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Facebook announced yesterday that it intends to acquire the Oculus virtual reality startup for $2 billion in cash and stock, making Oculus the first Kickstarter-backed company with a billion-dollar exit, so long as Facebook’s stock maintains its current value. (The company has a history of attracting headlines with large acquisition prices and then paying less than promised once its stock price fell.) The deal will be good for Oculus’ investors, good for Facebook, and supposedly good for Oculus. But the nascent virtual reality market might have the life squeezed from it before it ever truly begins, and the people who donated $2.4 million to the Oculus Rift headset on Kickstarter will receive nothing.

This deal highlights the problem with funding technologies that might eventually be acquired by large companies like Facebook. Traditional investors are overjoyed by the deal, which will reportedly offer a 20-times return on investment. But the people who backed the company’s Kickstarter project are dismayed by the deal, partly because their money went to a company that eventually sold for $2 billion and partly because they backed a technology they wanted to see thrive, not a company they wanted to see sold.

It might seem hypocritical for me to condemn Oculus’ sale to Facebook when I wrote just over a year ago that Pebble, another company that found life on Kickstarter, should sell to a larger company. But the difference between Oculus and Pebble is that the latter could benefit from selling to a company that might help it ship its smartwatches on time, develop new features to justify the incredible hype surrounding the wearables market, and otherwise deliver on its many promises. Pebble also depends on other companies already — its smartwatches can’t function without the help of a smartphone, and the last time I checked, Pebble doesn’t make phones. None of those things (except the phone bit) are true for Oculus. Pebble didn’t sell when it had the chance; now it seems that Oculus sold too soon.

Facebook doesn’t have any experience with consumer hardware. It has never so much as hinted at a virtual reality product, and its history with acquired companies is mixed at best. The only thing the company can offer Oculus is a few blank checks, and that isn’t enough to offset the malaise Oculus’ backers feel about donating to a company that eventually offered the most promising virtual reality product to the highest bidder. Those backers were sponsoring a revolution, and they’ve been repaid with promises of independence and a product category that just “became a monopoly before it even became a market,” as Pando’s James Robinson wrote in a post about the deal’s wider implications.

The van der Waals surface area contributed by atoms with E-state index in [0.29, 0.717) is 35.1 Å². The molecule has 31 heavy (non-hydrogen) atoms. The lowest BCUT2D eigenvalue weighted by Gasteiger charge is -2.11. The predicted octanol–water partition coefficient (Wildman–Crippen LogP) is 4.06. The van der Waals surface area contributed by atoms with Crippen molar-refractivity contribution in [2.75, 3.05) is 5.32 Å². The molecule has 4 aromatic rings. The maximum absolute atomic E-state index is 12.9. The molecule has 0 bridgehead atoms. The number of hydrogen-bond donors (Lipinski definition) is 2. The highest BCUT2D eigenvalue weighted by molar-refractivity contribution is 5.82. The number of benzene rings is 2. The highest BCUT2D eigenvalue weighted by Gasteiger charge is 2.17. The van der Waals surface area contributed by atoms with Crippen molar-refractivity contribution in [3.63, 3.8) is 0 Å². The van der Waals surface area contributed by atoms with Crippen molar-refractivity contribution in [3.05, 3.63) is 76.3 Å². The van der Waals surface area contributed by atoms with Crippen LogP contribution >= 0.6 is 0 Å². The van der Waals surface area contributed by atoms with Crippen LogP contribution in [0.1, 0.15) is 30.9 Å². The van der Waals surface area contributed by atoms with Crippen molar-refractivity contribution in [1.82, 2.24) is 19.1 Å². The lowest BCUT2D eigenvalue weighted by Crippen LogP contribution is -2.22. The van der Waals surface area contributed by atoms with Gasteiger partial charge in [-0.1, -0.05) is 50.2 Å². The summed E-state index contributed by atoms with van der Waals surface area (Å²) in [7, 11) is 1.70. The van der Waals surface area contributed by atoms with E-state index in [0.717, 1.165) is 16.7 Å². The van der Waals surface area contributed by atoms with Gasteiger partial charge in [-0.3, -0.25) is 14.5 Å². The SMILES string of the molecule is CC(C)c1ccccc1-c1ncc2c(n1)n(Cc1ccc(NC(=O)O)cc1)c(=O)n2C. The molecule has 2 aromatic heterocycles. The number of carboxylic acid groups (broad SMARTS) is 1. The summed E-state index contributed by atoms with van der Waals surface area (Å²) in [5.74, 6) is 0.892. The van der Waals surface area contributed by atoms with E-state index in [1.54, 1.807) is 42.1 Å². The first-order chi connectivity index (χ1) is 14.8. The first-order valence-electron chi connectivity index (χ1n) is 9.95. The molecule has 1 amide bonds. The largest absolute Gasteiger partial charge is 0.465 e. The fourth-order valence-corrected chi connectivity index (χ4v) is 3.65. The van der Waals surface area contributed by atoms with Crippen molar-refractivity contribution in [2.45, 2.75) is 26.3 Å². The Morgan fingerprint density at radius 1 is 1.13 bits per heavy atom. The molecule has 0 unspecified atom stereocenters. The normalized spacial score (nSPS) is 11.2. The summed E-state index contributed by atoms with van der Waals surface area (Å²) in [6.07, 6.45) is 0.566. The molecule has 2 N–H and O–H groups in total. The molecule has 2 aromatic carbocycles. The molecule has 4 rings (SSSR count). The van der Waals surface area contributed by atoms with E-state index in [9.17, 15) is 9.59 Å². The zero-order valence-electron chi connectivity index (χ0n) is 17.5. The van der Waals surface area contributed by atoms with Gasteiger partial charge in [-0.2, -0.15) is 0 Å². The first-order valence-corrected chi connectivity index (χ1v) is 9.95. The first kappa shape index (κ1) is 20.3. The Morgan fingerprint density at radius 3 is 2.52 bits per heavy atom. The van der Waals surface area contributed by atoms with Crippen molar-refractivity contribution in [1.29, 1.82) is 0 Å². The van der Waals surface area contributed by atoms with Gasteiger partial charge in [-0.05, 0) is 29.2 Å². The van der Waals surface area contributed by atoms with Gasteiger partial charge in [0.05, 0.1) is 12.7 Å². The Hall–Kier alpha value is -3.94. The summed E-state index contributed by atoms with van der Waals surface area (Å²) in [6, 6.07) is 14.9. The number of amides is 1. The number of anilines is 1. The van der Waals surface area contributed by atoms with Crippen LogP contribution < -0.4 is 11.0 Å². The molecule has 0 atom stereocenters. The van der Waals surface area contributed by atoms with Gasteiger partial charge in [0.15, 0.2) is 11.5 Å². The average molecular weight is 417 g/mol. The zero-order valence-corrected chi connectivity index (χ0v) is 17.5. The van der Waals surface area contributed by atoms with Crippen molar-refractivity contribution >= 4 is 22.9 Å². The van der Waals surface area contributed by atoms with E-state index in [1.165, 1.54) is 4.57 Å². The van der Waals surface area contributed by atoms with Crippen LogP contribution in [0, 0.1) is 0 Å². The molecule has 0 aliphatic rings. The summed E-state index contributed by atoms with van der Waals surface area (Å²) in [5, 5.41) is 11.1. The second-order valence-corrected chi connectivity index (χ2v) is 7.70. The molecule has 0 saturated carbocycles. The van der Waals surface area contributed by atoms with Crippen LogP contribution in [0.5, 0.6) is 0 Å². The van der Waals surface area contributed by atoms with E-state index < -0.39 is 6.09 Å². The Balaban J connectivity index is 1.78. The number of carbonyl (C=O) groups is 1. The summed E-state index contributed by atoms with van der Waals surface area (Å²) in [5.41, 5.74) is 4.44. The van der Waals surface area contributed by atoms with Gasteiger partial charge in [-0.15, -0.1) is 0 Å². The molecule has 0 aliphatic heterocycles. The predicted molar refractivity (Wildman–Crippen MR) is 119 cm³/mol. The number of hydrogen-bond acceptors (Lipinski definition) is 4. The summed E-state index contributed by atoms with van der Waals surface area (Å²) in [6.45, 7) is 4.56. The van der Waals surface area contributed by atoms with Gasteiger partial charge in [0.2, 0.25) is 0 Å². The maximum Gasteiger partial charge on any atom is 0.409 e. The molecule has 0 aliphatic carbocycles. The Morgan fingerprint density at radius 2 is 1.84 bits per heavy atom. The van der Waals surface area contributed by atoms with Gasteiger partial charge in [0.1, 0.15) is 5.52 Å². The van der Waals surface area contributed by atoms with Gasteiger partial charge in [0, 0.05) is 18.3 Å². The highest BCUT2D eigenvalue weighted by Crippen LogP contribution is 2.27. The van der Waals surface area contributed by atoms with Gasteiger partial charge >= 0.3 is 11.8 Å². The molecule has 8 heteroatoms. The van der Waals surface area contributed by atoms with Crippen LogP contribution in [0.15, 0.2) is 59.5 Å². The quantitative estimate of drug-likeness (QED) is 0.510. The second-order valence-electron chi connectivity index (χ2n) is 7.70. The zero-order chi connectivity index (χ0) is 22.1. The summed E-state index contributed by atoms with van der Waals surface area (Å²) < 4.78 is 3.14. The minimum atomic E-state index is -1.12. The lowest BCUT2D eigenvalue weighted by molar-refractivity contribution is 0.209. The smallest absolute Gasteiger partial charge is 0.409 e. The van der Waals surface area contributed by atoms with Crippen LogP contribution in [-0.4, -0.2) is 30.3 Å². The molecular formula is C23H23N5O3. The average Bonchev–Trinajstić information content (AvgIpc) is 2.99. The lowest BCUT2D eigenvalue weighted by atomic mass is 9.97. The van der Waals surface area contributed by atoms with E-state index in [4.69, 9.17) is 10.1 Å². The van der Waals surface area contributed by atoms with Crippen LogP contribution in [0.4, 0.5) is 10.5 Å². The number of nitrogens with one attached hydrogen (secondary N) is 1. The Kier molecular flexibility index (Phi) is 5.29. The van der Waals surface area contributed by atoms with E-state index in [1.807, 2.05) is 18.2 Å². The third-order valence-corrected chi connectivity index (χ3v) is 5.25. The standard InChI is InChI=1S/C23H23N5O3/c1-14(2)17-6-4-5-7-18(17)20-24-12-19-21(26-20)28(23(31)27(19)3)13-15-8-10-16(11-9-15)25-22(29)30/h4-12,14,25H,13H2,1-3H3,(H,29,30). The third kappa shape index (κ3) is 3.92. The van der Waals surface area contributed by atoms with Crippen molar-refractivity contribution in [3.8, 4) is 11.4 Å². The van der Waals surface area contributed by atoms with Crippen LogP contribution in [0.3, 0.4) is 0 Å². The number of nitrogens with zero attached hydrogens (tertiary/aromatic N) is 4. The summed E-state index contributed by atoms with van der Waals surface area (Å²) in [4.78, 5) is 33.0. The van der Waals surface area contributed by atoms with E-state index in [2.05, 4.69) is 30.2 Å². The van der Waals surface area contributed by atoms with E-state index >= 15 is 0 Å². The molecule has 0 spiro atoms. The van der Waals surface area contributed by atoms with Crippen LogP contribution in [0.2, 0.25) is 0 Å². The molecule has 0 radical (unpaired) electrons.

It could be argued that Oculus’ promises to its backers will be fulfilled whenever it ships the last shirt or poster it offered in exchange for their cash. The company never promised independence; it simply promised to make some swag and allow the backers with the deepest pockets to test its technologies as they were being developed. If it’s already done those things it’s upheld its end of the deal.

That argument would be disingenuous at best. Despite the general bunk of Kickstarter’s claim that it isn’t a store, it’s clear that Oculus’ backers were contributing to the company’s campaign because they believe in a future where virtual reality is viable, not because they wanted to pre-order a shirt. Oculus was well on its way to making that future a reality — its headset is expected to best similar products from Sony and Microsoft — without having to sell to a social network-turned-Silicon Valley behemoth.

Venture capitalists can live with Oculus’ sale to Facebook. Their job is to invest in small companies that will either crumble after a few months or provide substantial returns to the prescient investors who recognized their potential. Many invest because they want to see new technologies flourish, but often their first commitment is always to their bank account, with the ideals of whatever companies they decided to back coming in a distant second (or third). Viewed from that perspective, the chance to sell a young company for a few billion dollars is welcome.

But the ordinary people who wanted a new way to interact with virtual worlds and placed all of their hopes in Oculus won’t see things that way. Their bank accounts won’t be replenished. They don’t get to raise another fund and hope another Kickstarter project will have a billion-dollar exit. All they get is the knowledge that their money helped a bunch of Silicon Valley bigwigs get a little richer while the technology they backed is placed in the hands of a company many of them distrust.

[Zuckerberg photos via Thinkstock]